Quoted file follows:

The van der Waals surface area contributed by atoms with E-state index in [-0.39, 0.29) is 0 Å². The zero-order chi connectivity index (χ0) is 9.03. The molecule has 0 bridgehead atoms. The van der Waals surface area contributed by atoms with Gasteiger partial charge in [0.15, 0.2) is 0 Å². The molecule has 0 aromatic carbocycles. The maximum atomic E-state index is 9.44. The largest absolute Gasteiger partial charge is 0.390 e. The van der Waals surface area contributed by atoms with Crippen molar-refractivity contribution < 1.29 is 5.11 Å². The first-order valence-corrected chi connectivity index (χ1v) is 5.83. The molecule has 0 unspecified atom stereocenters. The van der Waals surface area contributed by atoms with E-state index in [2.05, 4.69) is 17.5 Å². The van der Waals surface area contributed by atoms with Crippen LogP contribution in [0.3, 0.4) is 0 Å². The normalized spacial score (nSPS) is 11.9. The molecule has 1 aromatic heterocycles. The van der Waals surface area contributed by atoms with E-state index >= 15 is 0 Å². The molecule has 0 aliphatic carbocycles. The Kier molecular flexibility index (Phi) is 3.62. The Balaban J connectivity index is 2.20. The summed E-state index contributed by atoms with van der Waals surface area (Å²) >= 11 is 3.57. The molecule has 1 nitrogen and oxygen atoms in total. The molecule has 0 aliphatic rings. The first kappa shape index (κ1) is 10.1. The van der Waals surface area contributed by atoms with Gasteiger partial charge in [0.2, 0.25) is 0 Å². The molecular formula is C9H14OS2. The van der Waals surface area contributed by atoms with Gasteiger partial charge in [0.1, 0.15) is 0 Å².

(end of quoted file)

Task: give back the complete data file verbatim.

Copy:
The van der Waals surface area contributed by atoms with E-state index in [-0.39, 0.29) is 0 Å². The zero-order chi connectivity index (χ0) is 9.03. The molecule has 0 bridgehead atoms. The van der Waals surface area contributed by atoms with Gasteiger partial charge in [0.15, 0.2) is 0 Å². The molecule has 0 aromatic carbocycles. The maximum atomic E-state index is 9.44. The largest absolute Gasteiger partial charge is 0.390 e. The van der Waals surface area contributed by atoms with Crippen molar-refractivity contribution < 1.29 is 5.11 Å². The first-order valence-corrected chi connectivity index (χ1v) is 5.83. The molecule has 0 unspecified atom stereocenters. The van der Waals surface area contributed by atoms with E-state index in [2.05, 4.69) is 17.5 Å². The van der Waals surface area contributed by atoms with Crippen LogP contribution in [0.3, 0.4) is 0 Å². The normalized spacial score (nSPS) is 11.9. The molecule has 1 aromatic heterocycles. The van der Waals surface area contributed by atoms with E-state index >= 15 is 0 Å². The molecule has 0 aliphatic carbocycles. The Kier molecular flexibility index (Phi) is 3.62. The Balaban J connectivity index is 2.20. The summed E-state index contributed by atoms with van der Waals surface area (Å²) >= 11 is 3.57. The molecule has 1 nitrogen and oxygen atoms in total. The molecule has 0 aliphatic rings. The first kappa shape index (κ1) is 10.1. The van der Waals surface area contributed by atoms with Gasteiger partial charge in [0.2, 0.25) is 0 Å². The molecular formula is C9H14OS2. The van der Waals surface area contributed by atoms with Gasteiger partial charge in [0.1, 0.15) is 0 Å².